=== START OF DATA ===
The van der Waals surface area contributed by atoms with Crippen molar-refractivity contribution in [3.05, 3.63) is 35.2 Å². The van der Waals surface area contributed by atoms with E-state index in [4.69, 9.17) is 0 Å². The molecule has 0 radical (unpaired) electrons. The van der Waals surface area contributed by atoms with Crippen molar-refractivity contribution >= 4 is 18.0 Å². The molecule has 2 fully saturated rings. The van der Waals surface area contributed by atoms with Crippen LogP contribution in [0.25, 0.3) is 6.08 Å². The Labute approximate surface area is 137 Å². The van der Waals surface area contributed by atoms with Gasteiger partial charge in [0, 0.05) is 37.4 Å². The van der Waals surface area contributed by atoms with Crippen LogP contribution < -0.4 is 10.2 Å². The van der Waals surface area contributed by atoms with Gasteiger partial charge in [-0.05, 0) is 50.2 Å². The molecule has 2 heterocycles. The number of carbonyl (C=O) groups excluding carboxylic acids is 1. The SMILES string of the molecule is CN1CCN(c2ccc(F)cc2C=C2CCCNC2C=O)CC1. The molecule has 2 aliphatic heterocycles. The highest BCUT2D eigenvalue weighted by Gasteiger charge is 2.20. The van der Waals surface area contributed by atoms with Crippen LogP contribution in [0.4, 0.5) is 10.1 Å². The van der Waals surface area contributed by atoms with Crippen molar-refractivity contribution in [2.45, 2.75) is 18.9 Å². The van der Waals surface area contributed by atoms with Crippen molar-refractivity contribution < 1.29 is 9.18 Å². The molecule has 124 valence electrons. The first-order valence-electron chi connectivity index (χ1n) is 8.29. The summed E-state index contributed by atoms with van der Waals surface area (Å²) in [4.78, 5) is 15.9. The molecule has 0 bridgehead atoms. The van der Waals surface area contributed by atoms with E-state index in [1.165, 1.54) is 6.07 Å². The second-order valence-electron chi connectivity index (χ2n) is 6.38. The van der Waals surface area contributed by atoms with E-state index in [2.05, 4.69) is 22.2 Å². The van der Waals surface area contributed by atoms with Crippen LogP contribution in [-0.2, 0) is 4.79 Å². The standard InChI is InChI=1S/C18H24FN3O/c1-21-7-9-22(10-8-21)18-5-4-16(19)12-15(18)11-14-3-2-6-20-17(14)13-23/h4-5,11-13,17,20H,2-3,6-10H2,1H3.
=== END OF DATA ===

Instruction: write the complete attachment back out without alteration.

The van der Waals surface area contributed by atoms with Crippen molar-refractivity contribution in [3.05, 3.63) is 35.2 Å². The van der Waals surface area contributed by atoms with E-state index in [4.69, 9.17) is 0 Å². The molecule has 0 radical (unpaired) electrons. The van der Waals surface area contributed by atoms with Crippen molar-refractivity contribution >= 4 is 18.0 Å². The molecule has 2 fully saturated rings. The van der Waals surface area contributed by atoms with Crippen LogP contribution in [0.25, 0.3) is 6.08 Å². The Labute approximate surface area is 137 Å². The van der Waals surface area contributed by atoms with Gasteiger partial charge in [0, 0.05) is 37.4 Å². The van der Waals surface area contributed by atoms with Crippen LogP contribution < -0.4 is 10.2 Å². The van der Waals surface area contributed by atoms with Gasteiger partial charge in [-0.05, 0) is 50.2 Å². The molecule has 2 heterocycles. The number of carbonyl (C=O) groups excluding carboxylic acids is 1. The SMILES string of the molecule is CN1CCN(c2ccc(F)cc2C=C2CCCNC2C=O)CC1. The molecule has 2 aliphatic heterocycles. The highest BCUT2D eigenvalue weighted by Gasteiger charge is 2.20. The van der Waals surface area contributed by atoms with Crippen LogP contribution in [0.4, 0.5) is 10.1 Å². The van der Waals surface area contributed by atoms with Crippen molar-refractivity contribution in [2.45, 2.75) is 18.9 Å². The van der Waals surface area contributed by atoms with Crippen molar-refractivity contribution < 1.29 is 9.18 Å². The molecule has 124 valence electrons. The first-order valence-electron chi connectivity index (χ1n) is 8.29. The summed E-state index contributed by atoms with van der Waals surface area (Å²) in [4.78, 5) is 15.9. The molecule has 0 bridgehead atoms. The van der Waals surface area contributed by atoms with E-state index in [1.165, 1.54) is 6.07 Å². The second-order valence-electron chi connectivity index (χ2n) is 6.38. The van der Waals surface area contributed by atoms with E-state index in [2.05, 4.69) is 22.2 Å². The van der Waals surface area contributed by atoms with Crippen LogP contribution in [-0.2, 0) is 4.79 Å². The standard InChI is InChI=1S/C18H24FN3O/c1-21-7-9-22(10-8-21)18-5-4-16(19)12-15(18)11-14-3-2-6-20-17(14)13-23/h4-5,11-13,17,20H,2-3,6-10H2,1H3.